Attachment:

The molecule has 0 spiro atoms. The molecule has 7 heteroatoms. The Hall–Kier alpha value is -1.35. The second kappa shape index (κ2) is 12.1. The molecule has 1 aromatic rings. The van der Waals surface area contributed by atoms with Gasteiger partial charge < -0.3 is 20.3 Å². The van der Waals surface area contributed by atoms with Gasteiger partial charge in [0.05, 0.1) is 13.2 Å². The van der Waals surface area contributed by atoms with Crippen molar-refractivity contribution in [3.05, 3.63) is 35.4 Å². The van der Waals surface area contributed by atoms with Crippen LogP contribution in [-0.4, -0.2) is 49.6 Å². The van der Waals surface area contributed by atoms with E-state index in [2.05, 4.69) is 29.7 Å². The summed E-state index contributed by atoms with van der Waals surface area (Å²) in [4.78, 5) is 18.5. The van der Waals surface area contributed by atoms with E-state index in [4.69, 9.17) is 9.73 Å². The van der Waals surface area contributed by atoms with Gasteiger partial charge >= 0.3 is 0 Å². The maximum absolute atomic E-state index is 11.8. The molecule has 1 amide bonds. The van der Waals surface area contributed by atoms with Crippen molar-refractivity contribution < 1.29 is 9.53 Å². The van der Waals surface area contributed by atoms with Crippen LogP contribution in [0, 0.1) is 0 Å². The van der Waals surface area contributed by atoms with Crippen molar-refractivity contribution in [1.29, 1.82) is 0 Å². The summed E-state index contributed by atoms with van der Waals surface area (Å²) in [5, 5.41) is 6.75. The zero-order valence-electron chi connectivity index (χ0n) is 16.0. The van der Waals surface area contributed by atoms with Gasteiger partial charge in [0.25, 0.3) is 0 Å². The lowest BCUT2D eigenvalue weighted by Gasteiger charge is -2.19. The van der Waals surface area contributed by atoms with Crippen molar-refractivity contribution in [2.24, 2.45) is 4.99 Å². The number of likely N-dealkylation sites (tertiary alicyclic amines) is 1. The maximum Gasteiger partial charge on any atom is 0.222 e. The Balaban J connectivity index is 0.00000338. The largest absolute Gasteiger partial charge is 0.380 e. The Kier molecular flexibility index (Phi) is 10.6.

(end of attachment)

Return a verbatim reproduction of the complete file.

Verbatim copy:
The molecule has 0 spiro atoms. The molecule has 7 heteroatoms. The Hall–Kier alpha value is -1.35. The second kappa shape index (κ2) is 12.1. The molecule has 1 aromatic rings. The van der Waals surface area contributed by atoms with Gasteiger partial charge < -0.3 is 20.3 Å². The van der Waals surface area contributed by atoms with Gasteiger partial charge in [0.05, 0.1) is 13.2 Å². The van der Waals surface area contributed by atoms with Crippen molar-refractivity contribution in [3.05, 3.63) is 35.4 Å². The van der Waals surface area contributed by atoms with Crippen LogP contribution in [-0.4, -0.2) is 49.6 Å². The van der Waals surface area contributed by atoms with E-state index in [2.05, 4.69) is 29.7 Å². The summed E-state index contributed by atoms with van der Waals surface area (Å²) in [4.78, 5) is 18.5. The van der Waals surface area contributed by atoms with E-state index in [4.69, 9.17) is 9.73 Å². The van der Waals surface area contributed by atoms with Gasteiger partial charge >= 0.3 is 0 Å². The maximum absolute atomic E-state index is 11.8. The molecule has 1 amide bonds. The van der Waals surface area contributed by atoms with Crippen molar-refractivity contribution < 1.29 is 9.53 Å². The van der Waals surface area contributed by atoms with Crippen LogP contribution in [0, 0.1) is 0 Å². The van der Waals surface area contributed by atoms with Crippen molar-refractivity contribution in [1.29, 1.82) is 0 Å². The summed E-state index contributed by atoms with van der Waals surface area (Å²) in [5, 5.41) is 6.75. The zero-order valence-electron chi connectivity index (χ0n) is 16.0. The van der Waals surface area contributed by atoms with Gasteiger partial charge in [0.25, 0.3) is 0 Å². The lowest BCUT2D eigenvalue weighted by Gasteiger charge is -2.19. The van der Waals surface area contributed by atoms with Crippen molar-refractivity contribution in [2.24, 2.45) is 4.99 Å². The number of likely N-dealkylation sites (tertiary alicyclic amines) is 1. The maximum Gasteiger partial charge on any atom is 0.222 e. The Balaban J connectivity index is 0.00000338. The largest absolute Gasteiger partial charge is 0.380 e. The Kier molecular flexibility index (Phi) is 10.6.